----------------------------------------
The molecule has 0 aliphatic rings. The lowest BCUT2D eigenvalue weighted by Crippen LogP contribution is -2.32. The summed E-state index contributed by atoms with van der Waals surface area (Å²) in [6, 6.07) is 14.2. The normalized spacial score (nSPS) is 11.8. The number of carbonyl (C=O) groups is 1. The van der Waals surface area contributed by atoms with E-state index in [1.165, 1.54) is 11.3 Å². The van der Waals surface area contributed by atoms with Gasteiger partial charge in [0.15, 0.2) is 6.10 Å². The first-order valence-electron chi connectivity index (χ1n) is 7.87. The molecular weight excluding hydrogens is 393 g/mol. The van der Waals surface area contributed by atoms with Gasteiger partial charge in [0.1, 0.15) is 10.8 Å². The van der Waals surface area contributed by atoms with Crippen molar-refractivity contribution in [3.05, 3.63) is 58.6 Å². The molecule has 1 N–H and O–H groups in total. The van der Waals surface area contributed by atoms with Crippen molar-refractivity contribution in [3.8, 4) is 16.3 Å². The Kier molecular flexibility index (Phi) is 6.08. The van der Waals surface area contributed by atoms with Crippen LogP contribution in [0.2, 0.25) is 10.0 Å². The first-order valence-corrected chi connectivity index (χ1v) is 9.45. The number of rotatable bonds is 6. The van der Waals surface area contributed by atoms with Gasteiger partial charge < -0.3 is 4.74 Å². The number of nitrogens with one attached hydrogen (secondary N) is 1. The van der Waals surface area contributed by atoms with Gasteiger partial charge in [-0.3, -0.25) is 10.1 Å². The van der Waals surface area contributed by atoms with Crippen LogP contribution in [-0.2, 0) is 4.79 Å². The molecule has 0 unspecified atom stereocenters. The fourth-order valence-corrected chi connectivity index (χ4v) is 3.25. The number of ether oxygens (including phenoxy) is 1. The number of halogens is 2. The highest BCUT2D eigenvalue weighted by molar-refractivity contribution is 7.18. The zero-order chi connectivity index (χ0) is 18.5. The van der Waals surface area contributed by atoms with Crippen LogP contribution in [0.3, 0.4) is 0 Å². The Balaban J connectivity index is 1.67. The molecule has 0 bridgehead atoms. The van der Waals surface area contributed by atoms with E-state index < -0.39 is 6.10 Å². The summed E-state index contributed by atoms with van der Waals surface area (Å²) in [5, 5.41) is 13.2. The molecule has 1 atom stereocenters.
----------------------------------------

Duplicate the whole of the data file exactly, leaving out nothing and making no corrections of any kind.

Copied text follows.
The molecule has 0 aliphatic rings. The lowest BCUT2D eigenvalue weighted by Crippen LogP contribution is -2.32. The summed E-state index contributed by atoms with van der Waals surface area (Å²) in [6, 6.07) is 14.2. The normalized spacial score (nSPS) is 11.8. The number of carbonyl (C=O) groups is 1. The van der Waals surface area contributed by atoms with E-state index in [1.165, 1.54) is 11.3 Å². The van der Waals surface area contributed by atoms with Gasteiger partial charge in [0.15, 0.2) is 6.10 Å². The first-order valence-electron chi connectivity index (χ1n) is 7.87. The molecular weight excluding hydrogens is 393 g/mol. The van der Waals surface area contributed by atoms with Gasteiger partial charge in [0.1, 0.15) is 10.8 Å². The van der Waals surface area contributed by atoms with Crippen molar-refractivity contribution in [3.05, 3.63) is 58.6 Å². The molecule has 1 N–H and O–H groups in total. The van der Waals surface area contributed by atoms with Crippen molar-refractivity contribution in [3.8, 4) is 16.3 Å². The Kier molecular flexibility index (Phi) is 6.08. The van der Waals surface area contributed by atoms with Crippen LogP contribution in [0.2, 0.25) is 10.0 Å². The first-order valence-corrected chi connectivity index (χ1v) is 9.45. The number of rotatable bonds is 6. The van der Waals surface area contributed by atoms with Gasteiger partial charge < -0.3 is 4.74 Å². The number of nitrogens with one attached hydrogen (secondary N) is 1. The van der Waals surface area contributed by atoms with Gasteiger partial charge in [-0.3, -0.25) is 10.1 Å². The van der Waals surface area contributed by atoms with Crippen LogP contribution in [-0.2, 0) is 4.79 Å². The molecule has 0 unspecified atom stereocenters. The fourth-order valence-corrected chi connectivity index (χ4v) is 3.25. The number of ether oxygens (including phenoxy) is 1. The number of halogens is 2. The highest BCUT2D eigenvalue weighted by molar-refractivity contribution is 7.18. The zero-order chi connectivity index (χ0) is 18.5. The van der Waals surface area contributed by atoms with Crippen LogP contribution in [0.3, 0.4) is 0 Å². The Balaban J connectivity index is 1.67. The molecule has 0 bridgehead atoms. The van der Waals surface area contributed by atoms with E-state index < -0.39 is 6.10 Å². The summed E-state index contributed by atoms with van der Waals surface area (Å²) in [5, 5.41) is 13.2. The molecule has 1 atom stereocenters.